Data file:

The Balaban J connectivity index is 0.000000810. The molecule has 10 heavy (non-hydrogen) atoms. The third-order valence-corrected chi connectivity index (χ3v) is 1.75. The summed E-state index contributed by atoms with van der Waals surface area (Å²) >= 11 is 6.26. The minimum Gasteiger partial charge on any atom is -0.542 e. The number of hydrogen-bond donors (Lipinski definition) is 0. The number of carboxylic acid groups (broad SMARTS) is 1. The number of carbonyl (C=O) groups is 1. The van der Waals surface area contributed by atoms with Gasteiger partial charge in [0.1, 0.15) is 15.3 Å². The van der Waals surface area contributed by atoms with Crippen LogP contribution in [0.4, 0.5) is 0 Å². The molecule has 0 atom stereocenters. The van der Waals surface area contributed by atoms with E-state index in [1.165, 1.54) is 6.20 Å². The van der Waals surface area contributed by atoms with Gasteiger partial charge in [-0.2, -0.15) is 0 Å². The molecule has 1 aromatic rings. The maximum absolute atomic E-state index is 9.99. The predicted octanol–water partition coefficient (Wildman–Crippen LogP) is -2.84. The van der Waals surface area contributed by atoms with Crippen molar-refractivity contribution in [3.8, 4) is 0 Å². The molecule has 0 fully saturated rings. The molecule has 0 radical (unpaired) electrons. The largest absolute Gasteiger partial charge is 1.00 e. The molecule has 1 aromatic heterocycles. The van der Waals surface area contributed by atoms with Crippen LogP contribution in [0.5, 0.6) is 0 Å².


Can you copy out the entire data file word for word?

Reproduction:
The Balaban J connectivity index is 0.000000810. The molecule has 10 heavy (non-hydrogen) atoms. The third-order valence-corrected chi connectivity index (χ3v) is 1.75. The summed E-state index contributed by atoms with van der Waals surface area (Å²) >= 11 is 6.26. The minimum Gasteiger partial charge on any atom is -0.542 e. The number of hydrogen-bond donors (Lipinski definition) is 0. The number of carboxylic acid groups (broad SMARTS) is 1. The number of carbonyl (C=O) groups is 1. The van der Waals surface area contributed by atoms with Gasteiger partial charge in [0.1, 0.15) is 15.3 Å². The van der Waals surface area contributed by atoms with Crippen LogP contribution in [0.4, 0.5) is 0 Å². The molecule has 0 atom stereocenters. The van der Waals surface area contributed by atoms with E-state index in [1.165, 1.54) is 6.20 Å². The van der Waals surface area contributed by atoms with Gasteiger partial charge in [-0.2, -0.15) is 0 Å². The molecule has 1 aromatic rings. The maximum absolute atomic E-state index is 9.99. The predicted octanol–water partition coefficient (Wildman–Crippen LogP) is -2.84. The van der Waals surface area contributed by atoms with Crippen molar-refractivity contribution in [3.8, 4) is 0 Å². The molecule has 0 fully saturated rings. The molecule has 0 radical (unpaired) electrons. The largest absolute Gasteiger partial charge is 1.00 e. The molecule has 1 aromatic heterocycles. The van der Waals surface area contributed by atoms with Crippen LogP contribution in [0.5, 0.6) is 0 Å².